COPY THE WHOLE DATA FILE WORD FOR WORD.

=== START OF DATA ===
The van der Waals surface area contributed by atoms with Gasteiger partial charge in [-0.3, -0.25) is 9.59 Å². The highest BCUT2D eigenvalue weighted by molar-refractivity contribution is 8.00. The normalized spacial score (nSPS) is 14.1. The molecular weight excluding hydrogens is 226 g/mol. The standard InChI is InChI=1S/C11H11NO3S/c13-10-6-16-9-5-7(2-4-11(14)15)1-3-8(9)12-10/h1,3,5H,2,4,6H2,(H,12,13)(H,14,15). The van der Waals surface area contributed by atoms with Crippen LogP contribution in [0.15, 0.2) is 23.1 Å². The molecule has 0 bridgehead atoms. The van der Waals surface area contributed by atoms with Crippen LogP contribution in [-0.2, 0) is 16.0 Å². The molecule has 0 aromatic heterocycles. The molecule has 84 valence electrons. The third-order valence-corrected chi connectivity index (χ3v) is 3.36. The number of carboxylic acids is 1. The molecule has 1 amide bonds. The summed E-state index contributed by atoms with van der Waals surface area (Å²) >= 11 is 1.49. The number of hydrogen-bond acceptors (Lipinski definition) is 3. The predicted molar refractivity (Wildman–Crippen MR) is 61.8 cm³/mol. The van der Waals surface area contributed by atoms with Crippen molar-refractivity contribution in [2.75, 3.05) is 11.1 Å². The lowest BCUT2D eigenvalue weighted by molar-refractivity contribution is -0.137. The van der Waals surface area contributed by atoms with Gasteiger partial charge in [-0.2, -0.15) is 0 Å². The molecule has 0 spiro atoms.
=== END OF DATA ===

The van der Waals surface area contributed by atoms with Gasteiger partial charge in [-0.3, -0.25) is 9.59 Å². The highest BCUT2D eigenvalue weighted by molar-refractivity contribution is 8.00. The normalized spacial score (nSPS) is 14.1. The molecular weight excluding hydrogens is 226 g/mol. The standard InChI is InChI=1S/C11H11NO3S/c13-10-6-16-9-5-7(2-4-11(14)15)1-3-8(9)12-10/h1,3,5H,2,4,6H2,(H,12,13)(H,14,15). The van der Waals surface area contributed by atoms with Crippen LogP contribution in [0.15, 0.2) is 23.1 Å². The molecule has 0 bridgehead atoms. The van der Waals surface area contributed by atoms with Crippen LogP contribution in [-0.2, 0) is 16.0 Å². The molecule has 0 aromatic heterocycles. The molecule has 84 valence electrons. The third-order valence-corrected chi connectivity index (χ3v) is 3.36. The number of carboxylic acids is 1. The molecule has 1 amide bonds. The summed E-state index contributed by atoms with van der Waals surface area (Å²) >= 11 is 1.49. The number of hydrogen-bond acceptors (Lipinski definition) is 3. The predicted molar refractivity (Wildman–Crippen MR) is 61.8 cm³/mol. The van der Waals surface area contributed by atoms with Crippen molar-refractivity contribution in [2.75, 3.05) is 11.1 Å². The lowest BCUT2D eigenvalue weighted by molar-refractivity contribution is -0.137. The van der Waals surface area contributed by atoms with Gasteiger partial charge in [-0.2, -0.15) is 0 Å². The molecule has 0 spiro atoms.